AR for Task Assistance

Prof Xiangyu Wang’s talk on Monday 26th August explored BIM's Future Trends and Developments, including AR. Below is a video that touches on the research projects being undertaken by the Australasian Joint Research Centre for BIM and Curtin University, and demonstrates AR's potential for task support - in this case, in the assembly of complex pipework.

The idea of using Augmented Reality for Task Assistance is not new, and harks back to the early 90s. The automotive, military, and aerospace industries have explored this capacity of AR with greater drive and success than the construction sector. The reason for this has to do with the presence of standard componentry in industrial applications, where mass manufacturing provides the impetus to develop AR task support applications that speed up repetitive processes. Multiple planes, for example, share the same component engines, presenting a strong argument for the development of an AR app to aid and speed up the assembly process- please refer to the below video by Prof. Steven Feiner, 'ARMAR- Augmented Reality for Maintenance and Repair,' for an example of AR used to assemble an aircraft engine combustion chamber.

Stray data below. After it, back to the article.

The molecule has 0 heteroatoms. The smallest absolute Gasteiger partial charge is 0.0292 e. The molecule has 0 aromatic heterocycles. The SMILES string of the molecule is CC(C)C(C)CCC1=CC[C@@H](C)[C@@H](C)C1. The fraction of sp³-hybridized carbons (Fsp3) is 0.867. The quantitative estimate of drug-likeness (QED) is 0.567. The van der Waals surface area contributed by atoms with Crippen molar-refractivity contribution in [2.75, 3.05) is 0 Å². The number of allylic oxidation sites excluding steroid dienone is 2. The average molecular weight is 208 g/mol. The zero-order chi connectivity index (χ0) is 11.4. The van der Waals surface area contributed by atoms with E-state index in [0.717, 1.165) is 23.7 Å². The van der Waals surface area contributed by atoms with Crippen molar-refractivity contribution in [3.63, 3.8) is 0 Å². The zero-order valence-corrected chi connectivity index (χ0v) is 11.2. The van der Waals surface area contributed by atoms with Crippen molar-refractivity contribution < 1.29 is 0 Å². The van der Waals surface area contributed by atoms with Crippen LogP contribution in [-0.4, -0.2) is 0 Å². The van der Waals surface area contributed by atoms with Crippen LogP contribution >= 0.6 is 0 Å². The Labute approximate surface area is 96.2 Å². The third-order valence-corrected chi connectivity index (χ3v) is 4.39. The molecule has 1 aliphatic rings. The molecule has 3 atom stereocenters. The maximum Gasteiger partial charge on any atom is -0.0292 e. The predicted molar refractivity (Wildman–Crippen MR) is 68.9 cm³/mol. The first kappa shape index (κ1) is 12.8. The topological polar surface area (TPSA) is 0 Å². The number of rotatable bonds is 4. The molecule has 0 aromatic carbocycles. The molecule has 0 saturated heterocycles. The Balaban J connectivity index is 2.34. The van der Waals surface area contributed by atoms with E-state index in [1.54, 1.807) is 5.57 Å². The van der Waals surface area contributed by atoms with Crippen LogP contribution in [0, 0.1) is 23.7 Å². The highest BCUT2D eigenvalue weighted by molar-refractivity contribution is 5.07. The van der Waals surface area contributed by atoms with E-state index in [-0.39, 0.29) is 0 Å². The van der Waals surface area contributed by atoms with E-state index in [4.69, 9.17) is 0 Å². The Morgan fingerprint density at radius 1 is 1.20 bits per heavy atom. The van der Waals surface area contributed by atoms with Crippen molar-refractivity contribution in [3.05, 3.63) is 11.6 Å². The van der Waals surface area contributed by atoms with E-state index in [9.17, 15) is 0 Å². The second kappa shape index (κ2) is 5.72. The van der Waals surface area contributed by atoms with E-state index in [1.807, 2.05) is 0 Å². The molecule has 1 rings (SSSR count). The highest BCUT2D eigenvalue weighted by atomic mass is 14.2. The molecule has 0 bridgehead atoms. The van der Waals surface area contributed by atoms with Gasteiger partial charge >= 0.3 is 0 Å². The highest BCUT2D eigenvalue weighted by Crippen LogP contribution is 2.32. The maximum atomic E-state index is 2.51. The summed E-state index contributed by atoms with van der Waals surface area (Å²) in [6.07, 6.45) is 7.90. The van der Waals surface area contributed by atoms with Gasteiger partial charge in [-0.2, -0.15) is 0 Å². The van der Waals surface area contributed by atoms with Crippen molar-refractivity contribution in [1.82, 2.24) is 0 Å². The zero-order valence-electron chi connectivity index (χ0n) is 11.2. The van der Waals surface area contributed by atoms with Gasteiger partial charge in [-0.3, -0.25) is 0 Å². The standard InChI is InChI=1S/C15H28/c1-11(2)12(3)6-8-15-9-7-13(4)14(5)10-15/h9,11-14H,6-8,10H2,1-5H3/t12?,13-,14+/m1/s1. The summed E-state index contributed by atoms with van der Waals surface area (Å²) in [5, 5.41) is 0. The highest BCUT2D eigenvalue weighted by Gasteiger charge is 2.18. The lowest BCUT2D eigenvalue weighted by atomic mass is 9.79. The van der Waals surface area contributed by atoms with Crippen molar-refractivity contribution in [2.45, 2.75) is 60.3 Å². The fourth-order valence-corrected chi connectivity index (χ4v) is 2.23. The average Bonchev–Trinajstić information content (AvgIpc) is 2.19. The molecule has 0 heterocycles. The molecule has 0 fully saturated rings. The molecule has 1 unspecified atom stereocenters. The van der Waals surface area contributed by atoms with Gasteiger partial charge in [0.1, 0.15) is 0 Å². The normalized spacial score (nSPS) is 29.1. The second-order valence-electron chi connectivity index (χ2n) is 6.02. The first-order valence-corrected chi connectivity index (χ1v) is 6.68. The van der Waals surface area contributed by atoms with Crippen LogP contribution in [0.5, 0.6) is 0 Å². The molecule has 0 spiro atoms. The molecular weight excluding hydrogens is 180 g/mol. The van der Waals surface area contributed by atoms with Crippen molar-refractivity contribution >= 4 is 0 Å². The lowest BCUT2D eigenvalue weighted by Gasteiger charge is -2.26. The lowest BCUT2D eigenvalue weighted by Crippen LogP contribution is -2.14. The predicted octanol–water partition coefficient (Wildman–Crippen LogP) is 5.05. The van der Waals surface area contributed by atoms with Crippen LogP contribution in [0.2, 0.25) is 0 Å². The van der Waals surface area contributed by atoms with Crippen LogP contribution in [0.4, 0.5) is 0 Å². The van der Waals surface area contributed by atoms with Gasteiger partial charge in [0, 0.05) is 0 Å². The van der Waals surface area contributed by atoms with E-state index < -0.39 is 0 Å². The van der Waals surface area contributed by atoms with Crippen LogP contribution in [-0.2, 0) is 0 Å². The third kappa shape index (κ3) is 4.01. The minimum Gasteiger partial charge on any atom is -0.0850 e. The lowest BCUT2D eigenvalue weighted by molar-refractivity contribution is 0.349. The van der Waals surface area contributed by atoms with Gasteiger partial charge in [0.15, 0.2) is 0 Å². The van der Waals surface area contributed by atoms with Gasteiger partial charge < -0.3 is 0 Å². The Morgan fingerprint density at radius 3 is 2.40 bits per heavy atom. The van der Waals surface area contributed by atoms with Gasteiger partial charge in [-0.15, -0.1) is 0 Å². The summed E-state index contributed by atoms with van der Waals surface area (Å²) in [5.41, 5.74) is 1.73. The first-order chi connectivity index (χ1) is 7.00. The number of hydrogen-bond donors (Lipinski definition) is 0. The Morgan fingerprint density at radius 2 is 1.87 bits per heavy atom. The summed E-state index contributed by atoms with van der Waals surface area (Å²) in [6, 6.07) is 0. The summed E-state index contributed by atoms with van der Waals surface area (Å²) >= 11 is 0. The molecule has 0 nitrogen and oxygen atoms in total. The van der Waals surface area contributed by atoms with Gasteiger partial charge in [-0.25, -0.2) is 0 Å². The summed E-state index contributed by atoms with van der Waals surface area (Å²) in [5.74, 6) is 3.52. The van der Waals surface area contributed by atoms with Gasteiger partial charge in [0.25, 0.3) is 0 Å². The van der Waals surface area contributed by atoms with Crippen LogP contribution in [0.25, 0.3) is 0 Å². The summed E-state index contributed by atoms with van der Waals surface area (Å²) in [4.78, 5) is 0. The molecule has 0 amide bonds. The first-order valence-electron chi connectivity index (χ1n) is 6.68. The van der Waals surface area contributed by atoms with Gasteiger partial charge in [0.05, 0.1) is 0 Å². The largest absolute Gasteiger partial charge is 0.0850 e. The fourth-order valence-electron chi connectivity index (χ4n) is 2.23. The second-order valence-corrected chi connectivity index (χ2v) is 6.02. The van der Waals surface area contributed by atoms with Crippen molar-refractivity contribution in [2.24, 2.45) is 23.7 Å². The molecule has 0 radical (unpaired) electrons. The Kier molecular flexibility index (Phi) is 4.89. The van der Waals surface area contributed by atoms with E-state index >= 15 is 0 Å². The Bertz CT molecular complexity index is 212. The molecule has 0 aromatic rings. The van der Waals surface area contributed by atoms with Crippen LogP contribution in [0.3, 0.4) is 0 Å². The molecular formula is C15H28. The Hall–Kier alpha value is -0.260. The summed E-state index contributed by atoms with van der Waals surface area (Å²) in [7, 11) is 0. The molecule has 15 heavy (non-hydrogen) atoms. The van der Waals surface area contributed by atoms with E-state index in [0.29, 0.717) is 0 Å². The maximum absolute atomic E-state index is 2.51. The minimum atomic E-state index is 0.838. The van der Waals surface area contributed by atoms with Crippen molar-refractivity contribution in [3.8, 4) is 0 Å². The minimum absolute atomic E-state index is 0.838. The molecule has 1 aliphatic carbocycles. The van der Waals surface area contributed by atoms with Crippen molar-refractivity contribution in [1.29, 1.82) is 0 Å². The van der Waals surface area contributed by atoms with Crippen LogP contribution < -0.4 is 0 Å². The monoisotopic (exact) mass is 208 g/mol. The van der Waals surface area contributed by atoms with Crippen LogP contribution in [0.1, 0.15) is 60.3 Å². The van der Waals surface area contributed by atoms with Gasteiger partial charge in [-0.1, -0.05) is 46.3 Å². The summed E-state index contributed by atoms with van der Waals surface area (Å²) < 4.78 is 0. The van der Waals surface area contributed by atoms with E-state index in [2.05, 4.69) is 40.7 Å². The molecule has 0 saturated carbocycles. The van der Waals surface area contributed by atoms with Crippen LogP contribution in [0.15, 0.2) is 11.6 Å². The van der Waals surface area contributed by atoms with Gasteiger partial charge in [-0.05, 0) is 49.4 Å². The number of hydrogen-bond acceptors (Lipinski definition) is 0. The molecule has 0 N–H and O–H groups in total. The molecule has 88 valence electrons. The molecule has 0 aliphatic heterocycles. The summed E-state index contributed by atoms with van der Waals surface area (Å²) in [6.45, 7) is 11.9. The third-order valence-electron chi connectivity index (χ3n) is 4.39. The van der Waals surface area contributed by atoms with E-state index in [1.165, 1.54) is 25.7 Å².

In the construction sector however, the majority of buildings tend to be produced as 'one-offs',  with teams of architects, engineers and consultants working to develop a single, custom end product. While it is possible to develop AR assembly instructions for custom, complex componentry - as in Prof. Wang's pipework assembly - the effort required to produce such one-off applications, coupled with the relative unpredictability of on-site building conditions, makes the use of AR less compelling. The assessment as to whether resources should be placed on developing AR instructions, rather than using other 'tried and true' methods ultimately depends on the spatial complexity of the task at hand. Prefabricated buildings, however, enjoy a similar  'conveyor belt' procurement process to that seen in industrial design projects, and are potentially great candidates for AR task assistance.  When a complex -and ideally, repetitive- process may be spatially communicated in a more intuitive manner than with traditional 2D media, Augmented Reality is your medium.

Improving Productivity in LNG Construction (Curtin University)
Steven Feiner on AR for Task Assistance
Posted 27 August 2013
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